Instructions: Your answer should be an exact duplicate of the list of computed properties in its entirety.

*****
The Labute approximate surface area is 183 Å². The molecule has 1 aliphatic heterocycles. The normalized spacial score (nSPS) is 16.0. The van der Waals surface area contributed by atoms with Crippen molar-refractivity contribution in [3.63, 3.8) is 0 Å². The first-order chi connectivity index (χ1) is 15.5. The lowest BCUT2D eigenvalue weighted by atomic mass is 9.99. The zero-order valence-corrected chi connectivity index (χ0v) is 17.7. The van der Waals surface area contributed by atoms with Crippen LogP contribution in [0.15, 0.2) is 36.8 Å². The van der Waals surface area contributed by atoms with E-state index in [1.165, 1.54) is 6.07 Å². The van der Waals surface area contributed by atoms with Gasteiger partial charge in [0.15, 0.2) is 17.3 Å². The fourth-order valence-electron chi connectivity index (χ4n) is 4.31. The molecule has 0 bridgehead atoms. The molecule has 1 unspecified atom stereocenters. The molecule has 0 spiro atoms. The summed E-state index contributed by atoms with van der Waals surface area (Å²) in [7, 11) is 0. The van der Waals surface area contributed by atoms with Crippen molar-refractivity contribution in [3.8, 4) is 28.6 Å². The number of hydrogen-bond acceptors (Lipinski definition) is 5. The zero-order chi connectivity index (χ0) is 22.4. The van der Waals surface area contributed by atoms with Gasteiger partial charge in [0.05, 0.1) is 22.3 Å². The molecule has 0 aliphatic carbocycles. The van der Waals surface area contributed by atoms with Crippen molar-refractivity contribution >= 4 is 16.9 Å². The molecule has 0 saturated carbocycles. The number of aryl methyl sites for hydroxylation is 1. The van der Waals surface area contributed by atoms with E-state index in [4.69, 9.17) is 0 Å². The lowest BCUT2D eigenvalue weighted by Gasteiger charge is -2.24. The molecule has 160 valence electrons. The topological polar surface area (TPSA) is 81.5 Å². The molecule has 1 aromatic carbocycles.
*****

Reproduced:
The Labute approximate surface area is 183 Å². The molecule has 1 aliphatic heterocycles. The normalized spacial score (nSPS) is 16.0. The van der Waals surface area contributed by atoms with Crippen molar-refractivity contribution in [3.63, 3.8) is 0 Å². The first-order chi connectivity index (χ1) is 15.5. The lowest BCUT2D eigenvalue weighted by atomic mass is 9.99. The zero-order valence-corrected chi connectivity index (χ0v) is 17.7. The van der Waals surface area contributed by atoms with Crippen LogP contribution in [0.15, 0.2) is 36.8 Å². The van der Waals surface area contributed by atoms with E-state index in [1.165, 1.54) is 6.07 Å². The van der Waals surface area contributed by atoms with Gasteiger partial charge in [0.15, 0.2) is 17.3 Å². The fourth-order valence-electron chi connectivity index (χ4n) is 4.31. The molecule has 0 bridgehead atoms. The molecule has 1 unspecified atom stereocenters. The molecule has 0 spiro atoms. The summed E-state index contributed by atoms with van der Waals surface area (Å²) in [7, 11) is 0. The van der Waals surface area contributed by atoms with Crippen molar-refractivity contribution in [3.8, 4) is 28.6 Å². The number of hydrogen-bond acceptors (Lipinski definition) is 5. The zero-order chi connectivity index (χ0) is 22.4. The van der Waals surface area contributed by atoms with Gasteiger partial charge in [0.05, 0.1) is 22.3 Å². The molecule has 0 aliphatic carbocycles. The van der Waals surface area contributed by atoms with Crippen molar-refractivity contribution >= 4 is 16.9 Å². The molecule has 0 saturated carbocycles. The number of aryl methyl sites for hydroxylation is 1. The van der Waals surface area contributed by atoms with E-state index in [4.69, 9.17) is 0 Å². The lowest BCUT2D eigenvalue weighted by Gasteiger charge is -2.24. The molecule has 160 valence electrons. The topological polar surface area (TPSA) is 81.5 Å². The molecule has 1 aromatic carbocycles.